Currently in its third edition, the report tracks progress in advancing Youth2030 – the UN Youth Strategy, five years since its launch.
It does so by comparing baseline data from 131 UN Country Teams (2020) and 55 UN entities (2021) with the latest reported data in 2022.
It also examines “the organizational architecture and capacities essential for implementing the goals set forth in Youth2030”.
The UN has published a report on progress made in the implementation of global youth commitments and in advancing youth focus in UN strategic planning processes. The report emphasizes meaningful youth engagement within the UN system and highlights progress made in ensuring youth’s active involvement in decision-making processes, along with their contributions to advancing UN work “for and with youth.”
Currently in its third edition, the report tracks progress in advancing Youth2030 – the UN Youth Strategy, five years since its launch. It does so by comparing baseline data from 131 UN Country Teams (UNCTs) (2020) and 55 UN entities (2021) with the latest reported data in 2022. It also examines “the organizational architecture and capacities essential for implementing the goals set forth in Youth2030.”
The milestone for the first phase of Youth2030 implementation in UN entities and UNCTs is to achieve the “green” rating on a yellow-red-green scale in ≥ 80% scores by 2024 for the relevant key performance indicators (KPIs). The report finds that while UN entities and UNCTs are making progress to achieve this milestone, the pace is slow. Green scores in UN entities improved from 45% in 2021 to 55% in 2022, and in UNCTs, green scores improved from 25% in 2020 to 32% in 2022. The report identifies Europe and Central Asia as the top performing region, with 44% green scores.
The report highlights that the UN system continues to advance on:
- Making data and evidence on youth widely available and setting standards for work on youth, with progress “evident” on generating data and evidence on youth left behind;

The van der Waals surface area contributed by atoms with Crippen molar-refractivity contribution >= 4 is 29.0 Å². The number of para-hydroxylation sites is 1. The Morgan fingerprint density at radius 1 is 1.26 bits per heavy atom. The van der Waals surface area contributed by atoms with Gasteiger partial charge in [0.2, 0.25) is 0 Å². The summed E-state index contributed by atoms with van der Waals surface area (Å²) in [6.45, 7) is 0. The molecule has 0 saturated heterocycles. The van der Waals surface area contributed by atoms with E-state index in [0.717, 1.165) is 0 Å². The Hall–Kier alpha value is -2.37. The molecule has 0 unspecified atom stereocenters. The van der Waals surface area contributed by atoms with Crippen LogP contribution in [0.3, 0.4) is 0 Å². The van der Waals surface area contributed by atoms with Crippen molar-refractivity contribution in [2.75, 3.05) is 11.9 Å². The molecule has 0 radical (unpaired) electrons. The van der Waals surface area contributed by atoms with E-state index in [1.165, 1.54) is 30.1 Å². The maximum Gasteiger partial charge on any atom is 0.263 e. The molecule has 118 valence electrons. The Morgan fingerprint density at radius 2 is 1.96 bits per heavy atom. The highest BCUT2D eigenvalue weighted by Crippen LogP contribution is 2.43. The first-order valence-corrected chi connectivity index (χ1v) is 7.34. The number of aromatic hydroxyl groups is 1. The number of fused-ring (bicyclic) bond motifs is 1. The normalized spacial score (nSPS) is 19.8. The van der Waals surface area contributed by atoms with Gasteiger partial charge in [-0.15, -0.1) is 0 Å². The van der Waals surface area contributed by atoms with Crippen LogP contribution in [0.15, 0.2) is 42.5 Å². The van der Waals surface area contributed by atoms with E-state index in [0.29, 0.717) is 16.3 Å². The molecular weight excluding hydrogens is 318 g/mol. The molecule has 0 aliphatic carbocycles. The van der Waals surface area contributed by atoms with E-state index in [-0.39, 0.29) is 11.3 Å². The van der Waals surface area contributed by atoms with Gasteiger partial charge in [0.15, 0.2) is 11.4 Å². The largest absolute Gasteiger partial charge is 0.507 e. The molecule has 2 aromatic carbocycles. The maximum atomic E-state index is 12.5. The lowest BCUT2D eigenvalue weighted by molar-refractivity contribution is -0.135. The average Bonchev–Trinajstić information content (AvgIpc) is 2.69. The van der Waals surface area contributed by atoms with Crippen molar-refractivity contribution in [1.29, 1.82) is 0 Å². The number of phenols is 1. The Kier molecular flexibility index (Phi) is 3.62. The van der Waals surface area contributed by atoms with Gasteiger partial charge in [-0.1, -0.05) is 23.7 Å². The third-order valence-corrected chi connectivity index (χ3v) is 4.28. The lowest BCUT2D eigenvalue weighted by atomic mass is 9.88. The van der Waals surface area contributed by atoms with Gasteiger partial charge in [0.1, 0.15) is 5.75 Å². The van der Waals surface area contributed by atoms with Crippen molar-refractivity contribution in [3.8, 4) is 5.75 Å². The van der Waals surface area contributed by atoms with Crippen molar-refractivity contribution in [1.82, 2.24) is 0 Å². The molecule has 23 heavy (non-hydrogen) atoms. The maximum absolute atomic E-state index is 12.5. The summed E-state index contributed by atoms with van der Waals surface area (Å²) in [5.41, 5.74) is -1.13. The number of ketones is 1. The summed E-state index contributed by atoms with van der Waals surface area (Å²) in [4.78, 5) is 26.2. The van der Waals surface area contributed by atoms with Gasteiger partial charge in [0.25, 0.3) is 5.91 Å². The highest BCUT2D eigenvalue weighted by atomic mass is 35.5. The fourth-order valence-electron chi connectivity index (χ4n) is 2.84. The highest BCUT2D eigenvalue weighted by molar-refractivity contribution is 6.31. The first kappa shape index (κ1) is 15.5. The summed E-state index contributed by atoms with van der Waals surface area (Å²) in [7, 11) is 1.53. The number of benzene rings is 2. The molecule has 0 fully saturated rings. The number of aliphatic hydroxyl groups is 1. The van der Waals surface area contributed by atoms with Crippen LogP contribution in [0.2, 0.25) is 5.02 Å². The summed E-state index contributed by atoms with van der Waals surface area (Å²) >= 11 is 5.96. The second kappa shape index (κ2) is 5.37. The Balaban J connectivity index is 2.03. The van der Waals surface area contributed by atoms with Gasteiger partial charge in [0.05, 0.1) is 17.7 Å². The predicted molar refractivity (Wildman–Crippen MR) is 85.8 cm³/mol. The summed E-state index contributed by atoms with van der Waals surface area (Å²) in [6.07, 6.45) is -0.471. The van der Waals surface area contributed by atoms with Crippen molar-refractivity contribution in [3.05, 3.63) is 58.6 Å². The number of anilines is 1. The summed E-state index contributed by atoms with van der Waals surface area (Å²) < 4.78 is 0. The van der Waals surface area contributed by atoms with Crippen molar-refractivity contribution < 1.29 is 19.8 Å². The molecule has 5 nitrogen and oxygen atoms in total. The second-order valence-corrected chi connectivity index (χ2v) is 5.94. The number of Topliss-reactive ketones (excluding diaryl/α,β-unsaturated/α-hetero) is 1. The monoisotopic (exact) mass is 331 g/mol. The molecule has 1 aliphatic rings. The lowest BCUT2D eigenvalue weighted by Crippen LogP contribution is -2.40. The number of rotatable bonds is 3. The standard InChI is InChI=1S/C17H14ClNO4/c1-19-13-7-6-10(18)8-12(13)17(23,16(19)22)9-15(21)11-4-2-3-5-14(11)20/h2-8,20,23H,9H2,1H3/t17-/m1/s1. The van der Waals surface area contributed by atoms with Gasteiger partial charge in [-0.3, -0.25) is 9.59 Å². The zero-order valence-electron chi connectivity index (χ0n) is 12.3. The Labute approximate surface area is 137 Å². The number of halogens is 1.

- Establishing programmes, projects, and partnerships on youth;
- Supporting governments in policymaking in the areas of: aligning national policies to the SDGs; improving policy coherence; leaving no one behind; making available disaggregated data; improving public financing on youth and development; mainstreaming youth engagement in the design, monitoring, and review of sectoral programmes; and improving in-country coordination on youth;
- Building the capacity of stakeholders and supporting the exchange of knowledge on youth; and
- Advocating and communicating on youth issues.
It finds that youth engagement could be improved in technology and innovation, culture and tourism, urban development, and finance.
Launching the report on the sidelines of the July session of the UN High-level Political Forum on Sustainable Development (HLPF) on 19 July 2023, UN Secretary-General António Guterres said amid the multiple crises that threaten people and the planet, no one has a greater stake than young people. Highlighting efforts to establish a UN Youth Office in the UN Secretariat to advance advocacy, coordination, and accountability, Guterres reiterated his call for a global standard for meaningful youth engagement in decision making, establishing national youth consultative bodies, and creating a UN Youth Townhall. He identified the SDG Summit in September and the Summit of the Future in 2024 as key opportunities to accelerate efforts to advance meaningful youth participation. [Publication: Youth2030: A Global Progress Report] [Publication Landing Page] [UN News Story]